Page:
From the early days of Zambia's independent nationhood, the identities of some of its most prominent literary practitioners have been self-consciously transnational: hence the frequency of the descriptor 'from Zambia' (as opposed to national designation 'Zambian') in the titles and sub-titles of publications listed here. I have considered texts to merit inclusion in the category of 'Zambia's' literature if they were tied to Zambia in at least two of the following ways: (a) they were published/performed in Zambia, (b) they thematise life in Zambia, and (c) their author has been/is resident in Zambia, either permanently or temporarily.

This explains the presence in this bibliography of Michael Etherton's adaptation of a translation of Ferdinand Oyono's The Houseboy (which arguably became a Zambian play by virtue of its landmark performance at Chikwakwa theatre) and Alexandra Fuller's Scribbling the Cat (whose adventure-style narrative turns out closely to resemble many local publications). It also explains why Zimbabwean publications of works by Bill Saidi and one-time Zambian resident Stephen Chifunyise are not listed.

A bibliography thus conceived is, by definition, unfinished. It is hoped that the list published here will allow its users to construct their own literary meanings of 'Zambia', and the Zambian meanings of 'literature'. What is at stake in doing so is our appreciation of the cultural dynamics of the South-Eastern African region as a whole.

New Writing from Zambia: the pioneers

The literary journal called New Writing from Zambia was a foundational publication of Zambia's literary culture in English. Started in 1964 (just prior to Zambia's independence) by the New Writers Group – a small cosmopolitan grouping of educationalists, journalists and enthusiasts eager to kick-start a Zambia-based literary culture in English – the journal ceased publication in 1975. During that period, it published the works of more than 150 authors. The early issues were put together with the participation of journalist Kelvin Mlenga, former high-school Principals Sundie Kazunga and Elias Chipino, South African expatriate and future Livingstone biographer Timothy Holmes, India-born journalist Chiman Vyas and the exiled Zimbabwean writer and journalist William Saidi. From the early 1970s onwards, the lead editorial role was taken on by David Simpson, although the journal remained the product of a collective throughout. Apart from publishing the journal, New Writers Group also ran literary contests and writing workshops, hosted visiting authors and scholars, sent delegates to literary conferences abroad, and helped to launch and sell Zambian books and publications. The journal was linked (both textually and through shared personnel and readers) with other literary periodical of its day, most notably the Jewel of Africa with which it had a relationship of productive rivalry. Several Zambia's authors who went on to produce notable book-length publications started their careers in New Writing from Zambia. This is the journal's first chronological bibliography.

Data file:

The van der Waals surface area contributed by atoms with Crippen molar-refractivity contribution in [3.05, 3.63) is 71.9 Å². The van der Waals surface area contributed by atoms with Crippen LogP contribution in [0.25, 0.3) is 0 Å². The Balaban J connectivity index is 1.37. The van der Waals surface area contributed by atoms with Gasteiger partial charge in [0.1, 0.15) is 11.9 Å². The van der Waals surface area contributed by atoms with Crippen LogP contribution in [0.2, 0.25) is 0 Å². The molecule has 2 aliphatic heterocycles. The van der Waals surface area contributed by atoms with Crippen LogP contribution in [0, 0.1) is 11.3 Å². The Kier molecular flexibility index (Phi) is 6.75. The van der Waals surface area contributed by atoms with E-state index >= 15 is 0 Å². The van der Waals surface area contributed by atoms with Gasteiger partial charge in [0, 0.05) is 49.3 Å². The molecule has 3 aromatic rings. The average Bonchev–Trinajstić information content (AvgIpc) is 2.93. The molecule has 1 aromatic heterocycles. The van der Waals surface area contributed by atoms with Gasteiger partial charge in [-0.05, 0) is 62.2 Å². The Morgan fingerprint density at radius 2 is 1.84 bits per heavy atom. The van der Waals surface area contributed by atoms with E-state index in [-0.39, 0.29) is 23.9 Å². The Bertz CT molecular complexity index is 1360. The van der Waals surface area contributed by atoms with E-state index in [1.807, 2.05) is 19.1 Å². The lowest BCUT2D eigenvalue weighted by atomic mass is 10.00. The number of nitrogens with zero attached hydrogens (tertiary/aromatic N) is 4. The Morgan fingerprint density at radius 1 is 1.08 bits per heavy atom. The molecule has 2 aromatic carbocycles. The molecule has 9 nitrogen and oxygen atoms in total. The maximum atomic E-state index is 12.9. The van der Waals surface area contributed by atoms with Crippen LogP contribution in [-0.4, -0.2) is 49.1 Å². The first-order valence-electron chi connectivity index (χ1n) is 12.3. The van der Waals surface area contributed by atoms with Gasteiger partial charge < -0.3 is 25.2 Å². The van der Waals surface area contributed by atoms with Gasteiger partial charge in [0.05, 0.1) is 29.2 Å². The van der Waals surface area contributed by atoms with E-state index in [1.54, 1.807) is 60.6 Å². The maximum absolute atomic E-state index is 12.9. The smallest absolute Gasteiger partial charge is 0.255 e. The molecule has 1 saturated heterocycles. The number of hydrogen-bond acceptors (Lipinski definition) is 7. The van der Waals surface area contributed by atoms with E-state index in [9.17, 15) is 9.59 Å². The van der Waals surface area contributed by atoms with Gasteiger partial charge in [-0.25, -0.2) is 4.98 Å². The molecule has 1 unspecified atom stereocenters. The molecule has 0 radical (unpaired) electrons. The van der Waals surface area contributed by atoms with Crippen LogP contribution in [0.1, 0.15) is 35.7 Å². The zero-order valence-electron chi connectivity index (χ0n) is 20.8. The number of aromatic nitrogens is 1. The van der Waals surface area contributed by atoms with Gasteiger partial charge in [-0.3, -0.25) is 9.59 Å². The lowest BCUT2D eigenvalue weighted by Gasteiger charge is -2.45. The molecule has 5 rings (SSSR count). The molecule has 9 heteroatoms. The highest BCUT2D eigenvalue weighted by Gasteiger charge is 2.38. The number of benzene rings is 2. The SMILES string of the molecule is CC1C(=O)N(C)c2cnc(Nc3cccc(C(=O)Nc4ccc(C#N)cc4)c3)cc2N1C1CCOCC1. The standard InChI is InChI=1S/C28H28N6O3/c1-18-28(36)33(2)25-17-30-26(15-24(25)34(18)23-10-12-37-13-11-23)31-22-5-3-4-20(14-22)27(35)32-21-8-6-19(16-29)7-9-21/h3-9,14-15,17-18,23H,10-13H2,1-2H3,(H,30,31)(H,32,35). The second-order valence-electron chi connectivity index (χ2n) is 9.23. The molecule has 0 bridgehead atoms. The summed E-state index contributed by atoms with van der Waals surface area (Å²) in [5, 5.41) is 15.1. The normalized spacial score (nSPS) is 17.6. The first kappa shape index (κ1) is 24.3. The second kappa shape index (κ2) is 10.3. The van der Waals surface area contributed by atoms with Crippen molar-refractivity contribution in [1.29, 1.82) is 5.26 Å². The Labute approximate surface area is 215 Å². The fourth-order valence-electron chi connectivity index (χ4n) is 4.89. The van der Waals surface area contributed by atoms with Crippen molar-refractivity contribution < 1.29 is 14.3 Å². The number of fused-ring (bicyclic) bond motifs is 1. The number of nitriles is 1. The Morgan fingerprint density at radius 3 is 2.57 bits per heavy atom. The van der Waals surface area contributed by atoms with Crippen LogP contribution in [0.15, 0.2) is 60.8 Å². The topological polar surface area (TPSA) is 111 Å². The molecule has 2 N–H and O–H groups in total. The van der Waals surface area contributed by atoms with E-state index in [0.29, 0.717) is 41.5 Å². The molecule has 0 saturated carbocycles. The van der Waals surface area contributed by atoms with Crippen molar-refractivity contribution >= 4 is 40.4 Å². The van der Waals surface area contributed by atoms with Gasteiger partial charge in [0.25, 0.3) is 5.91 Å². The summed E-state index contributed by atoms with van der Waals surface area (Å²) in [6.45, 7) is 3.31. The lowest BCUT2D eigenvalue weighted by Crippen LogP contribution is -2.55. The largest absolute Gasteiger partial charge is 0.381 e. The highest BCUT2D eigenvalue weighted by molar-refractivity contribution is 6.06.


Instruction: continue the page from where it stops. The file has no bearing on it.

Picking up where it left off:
Some further reading

Chapman, Michael, 1996: Southern African Literature. London and New York: Longman.

Chileshe, John, 1988: "Literature in English from Zambia: A Bibliography of Published Works to 1986". Research in African Literatures 19.3: 365-373.

Etherton, Michael and John Reed, 2011: Chikwakwa Remembered: Theatre and Politics in Zambia 1968-1972. Dublin: Original Writing.

Mwacalimba, Hudwell and Christine Kanyengo, 1995: Zambian Books in Print and ISBN Publishers Directory 1995. Lusaka: Booksellers and Publishers Association of Zambia.

Primorac, Ranka, 2011: Whodunnit in Southern Africa. London: Africa Research Institute.


These bibliographies were made possible by the British Academy Small Grant for the project An Overshadowed Literature: Mapping the Field (2009-10). I am indebted to librarians at the universities of Zambia, Frankfurt, Leiden and London, especially Aka Akakandelwa, Vitalicy Chifwepa, Anne Kasper, Hudwell Mwacalimba, Christine Wamunyima Kanyengo and Henry Zulu. The University of Southampton’s Faculty of Humanities and Department of English helped to fund a research visit to Lusaka in 2011. A warm thanks to Anja Oed and the Jahn Library for African Literatures for facilitating my research and giving it an online home. My most heartfelt gratitude is to all the writers and readers in South-East Africa who have spoken to me about their work over the years.

Ranka PrimoracRanka Primorac (BA University of Zagreb, MA University of Zimbabwe, PhD Nottingham Trent) is a lecturer at the University of Southampton and an associate of the Department of African Languages and Cultures, SOAS (London) and the Centre of African Studies (Cambridge). She is an editorial board member of The Journal of Commonwealth Literature and Journal of Southern African Studies. In 2008, she became the inaugural Vice Chair of the Postcolonial Studies Association. In 2009, she organised a conference entitled "Dialogues across Boundaries: Debating Local Cosmopolitanisms" at the University of Southampton. Her research project "Literature and Cosmopolitanism in Contemporary Zambia" is funded by the British Academy.